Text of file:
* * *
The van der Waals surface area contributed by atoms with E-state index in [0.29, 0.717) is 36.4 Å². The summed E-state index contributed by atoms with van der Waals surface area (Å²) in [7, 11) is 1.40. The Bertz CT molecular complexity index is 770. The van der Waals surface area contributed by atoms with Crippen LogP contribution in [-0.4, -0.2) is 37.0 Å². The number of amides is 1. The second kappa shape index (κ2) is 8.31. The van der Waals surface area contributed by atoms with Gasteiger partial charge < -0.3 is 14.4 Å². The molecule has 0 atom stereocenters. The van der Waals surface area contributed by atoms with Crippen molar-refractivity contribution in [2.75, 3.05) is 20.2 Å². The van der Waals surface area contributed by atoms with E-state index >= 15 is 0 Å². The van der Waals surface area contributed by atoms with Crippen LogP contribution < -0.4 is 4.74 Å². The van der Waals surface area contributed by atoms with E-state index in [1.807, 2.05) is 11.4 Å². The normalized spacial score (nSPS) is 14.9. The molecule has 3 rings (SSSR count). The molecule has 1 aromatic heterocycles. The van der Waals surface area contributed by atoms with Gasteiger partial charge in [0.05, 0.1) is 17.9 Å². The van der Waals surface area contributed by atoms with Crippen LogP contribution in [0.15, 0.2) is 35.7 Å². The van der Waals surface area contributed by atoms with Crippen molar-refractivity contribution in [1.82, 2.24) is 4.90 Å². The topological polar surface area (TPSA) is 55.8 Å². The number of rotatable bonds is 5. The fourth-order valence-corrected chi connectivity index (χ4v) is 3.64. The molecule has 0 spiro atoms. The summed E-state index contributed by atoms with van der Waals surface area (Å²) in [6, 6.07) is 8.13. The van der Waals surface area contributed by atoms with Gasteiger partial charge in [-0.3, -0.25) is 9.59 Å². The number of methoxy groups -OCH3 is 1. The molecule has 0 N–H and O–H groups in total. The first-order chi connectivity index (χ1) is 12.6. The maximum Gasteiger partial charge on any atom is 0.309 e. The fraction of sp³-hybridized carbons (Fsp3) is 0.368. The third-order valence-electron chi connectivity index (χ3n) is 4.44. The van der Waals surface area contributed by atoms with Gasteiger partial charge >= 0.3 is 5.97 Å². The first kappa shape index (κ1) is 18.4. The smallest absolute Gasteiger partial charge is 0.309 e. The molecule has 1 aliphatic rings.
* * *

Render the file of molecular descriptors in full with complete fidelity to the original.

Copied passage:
The van der Waals surface area contributed by atoms with E-state index in [0.29, 0.717) is 36.4 Å². The summed E-state index contributed by atoms with van der Waals surface area (Å²) in [7, 11) is 1.40. The Bertz CT molecular complexity index is 770. The van der Waals surface area contributed by atoms with Crippen LogP contribution in [-0.4, -0.2) is 37.0 Å². The number of amides is 1. The second kappa shape index (κ2) is 8.31. The van der Waals surface area contributed by atoms with Gasteiger partial charge < -0.3 is 14.4 Å². The molecule has 0 atom stereocenters. The van der Waals surface area contributed by atoms with Crippen molar-refractivity contribution in [2.75, 3.05) is 20.2 Å². The van der Waals surface area contributed by atoms with E-state index >= 15 is 0 Å². The van der Waals surface area contributed by atoms with Crippen LogP contribution < -0.4 is 4.74 Å². The van der Waals surface area contributed by atoms with E-state index in [1.807, 2.05) is 11.4 Å². The normalized spacial score (nSPS) is 14.9. The molecule has 3 rings (SSSR count). The molecule has 1 aromatic heterocycles. The van der Waals surface area contributed by atoms with Gasteiger partial charge in [0.05, 0.1) is 17.9 Å². The van der Waals surface area contributed by atoms with Crippen LogP contribution in [0.15, 0.2) is 35.7 Å². The van der Waals surface area contributed by atoms with Crippen molar-refractivity contribution in [1.82, 2.24) is 4.90 Å². The topological polar surface area (TPSA) is 55.8 Å². The number of rotatable bonds is 5. The fourth-order valence-corrected chi connectivity index (χ4v) is 3.64. The molecule has 0 spiro atoms. The summed E-state index contributed by atoms with van der Waals surface area (Å²) in [6, 6.07) is 8.13. The van der Waals surface area contributed by atoms with Gasteiger partial charge in [-0.3, -0.25) is 9.59 Å². The number of methoxy groups -OCH3 is 1. The molecule has 0 N–H and O–H groups in total. The first-order chi connectivity index (χ1) is 12.6. The maximum Gasteiger partial charge on any atom is 0.309 e. The fraction of sp³-hybridized carbons (Fsp3) is 0.368. The third-order valence-electron chi connectivity index (χ3n) is 4.44. The van der Waals surface area contributed by atoms with Gasteiger partial charge >= 0.3 is 5.97 Å². The first kappa shape index (κ1) is 18.4. The smallest absolute Gasteiger partial charge is 0.309 e. The molecule has 1 aliphatic rings.